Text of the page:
The police officer killed in the Westminster terror attack died from a single stab wound to the chest, despite wearing protective body armour.
An inquest into the deaths of the four victims of the attack has heard how PC Keith Palmer, 48, was killed by Khalid Masood outside Parliament last Wednesday.
Scotland Yard has confirmed the father-of-two was wearing one of the stab vests routinely issued to Metropolitan Police officers, but it was not enough to save him and he died at the scene.
Masood, a 52-year-old Muslim convert who had been living in Birmingham, was shot dead by armed police after an 82-second rampage in which he twice drove on to the pavement of Westminster Bridge in a rented 4x4, in a deliberate attempt to target pedestrians.
The inquest also heard details of the other victims of the attack, including US tourist Kurt Cochran, who suffered multiple injuries after being hit by the car.
His wife Melissa suffered a broken leg and rib and cuts to her head.
Mum-of-two Aysha Frade, 44, also died on the bridge, suffering head and chest injuries, while Leslie Rhodes, 75, from Clapham, also received head injuries.
He was pronounced dead at London's King's College Hospital the following day.
The inquest, which was opened at Westminster Coroner's Court on Wednesday by senior coroner Dr Fiona Wilcox, came as Commons Speaker John Bercow told MPs there will be two reviews into security at Parliament following the attack.
An independent review will look into how the perimeter fence surrounding the Parliamentary estate is secured, while a second externally led review will assess how Parliament responds to major incidents.
Mr Bercow offered tributes to the bravery of PC Palmer, while officers held a minute's silence outside New Scotland Yard a week after the attack.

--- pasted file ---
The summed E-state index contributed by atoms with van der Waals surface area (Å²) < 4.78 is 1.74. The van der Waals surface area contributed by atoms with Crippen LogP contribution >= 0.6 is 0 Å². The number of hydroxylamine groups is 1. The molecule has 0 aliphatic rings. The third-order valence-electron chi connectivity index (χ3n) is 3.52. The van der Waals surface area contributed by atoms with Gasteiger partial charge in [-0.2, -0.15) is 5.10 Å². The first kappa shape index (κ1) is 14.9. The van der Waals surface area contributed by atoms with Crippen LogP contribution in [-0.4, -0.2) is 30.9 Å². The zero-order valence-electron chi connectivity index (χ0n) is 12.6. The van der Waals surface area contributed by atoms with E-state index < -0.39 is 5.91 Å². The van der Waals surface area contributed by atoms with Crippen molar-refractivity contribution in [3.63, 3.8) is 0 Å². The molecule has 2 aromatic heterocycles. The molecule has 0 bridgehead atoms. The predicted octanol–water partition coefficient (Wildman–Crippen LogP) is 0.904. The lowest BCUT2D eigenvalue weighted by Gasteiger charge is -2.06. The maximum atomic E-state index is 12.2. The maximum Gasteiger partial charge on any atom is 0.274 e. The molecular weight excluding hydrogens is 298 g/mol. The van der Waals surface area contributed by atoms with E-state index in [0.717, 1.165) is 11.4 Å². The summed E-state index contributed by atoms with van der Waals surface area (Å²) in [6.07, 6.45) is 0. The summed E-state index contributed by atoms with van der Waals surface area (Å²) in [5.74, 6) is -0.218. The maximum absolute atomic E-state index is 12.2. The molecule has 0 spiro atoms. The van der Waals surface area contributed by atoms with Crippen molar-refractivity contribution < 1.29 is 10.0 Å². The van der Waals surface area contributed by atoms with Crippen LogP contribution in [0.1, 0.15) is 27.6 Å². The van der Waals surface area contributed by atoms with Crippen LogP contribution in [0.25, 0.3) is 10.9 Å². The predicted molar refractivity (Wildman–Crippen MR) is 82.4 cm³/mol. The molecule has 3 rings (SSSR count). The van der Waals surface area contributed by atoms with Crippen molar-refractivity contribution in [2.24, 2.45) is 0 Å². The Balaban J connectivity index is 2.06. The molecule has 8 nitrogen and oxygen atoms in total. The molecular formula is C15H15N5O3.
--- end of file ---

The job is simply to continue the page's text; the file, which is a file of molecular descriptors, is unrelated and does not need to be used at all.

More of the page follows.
Acting Met Police Commissioner Craig Mackey said: "This afternoon is about remembering the victims of last week's events.
"Our thoughts, our prayers, go out to everyone who was affected by the events last week.
"I would urge you, if you get time, to go on to the bridge, talk to Londoners, talk and get a feel for this great city and how it's come together in responding to these events."
Prince William paid tribute to PC Palmer as he laid a wreath in his honour at the National Memorial Arboretum, near Lichfield, Staffordshire.
A hand-written note read: "For PC Keith Palmer and all those who have served our community so valiantly; your legacy is our way of life. William."
The Duke and the Duchess of Cambridge will join families of the victims of the terror attack next Wednesday at Westminster Abbey for a 'Service of Hope'.
Ten people arrested in connection with the attack have now been released with no further action to be taken.
One man, a 30-year-old arrested in Birmingham, remains in custody, while a 32-year-old woman arrested in Manchester has been released on bail.
Officers have carried out searches at 17 addresses across London, Brighton, Surrey, Carmarthenshire, Birmingham and Manchester.
They have said 16 of these have now concluded, with one ongoing at an address in Birmingham.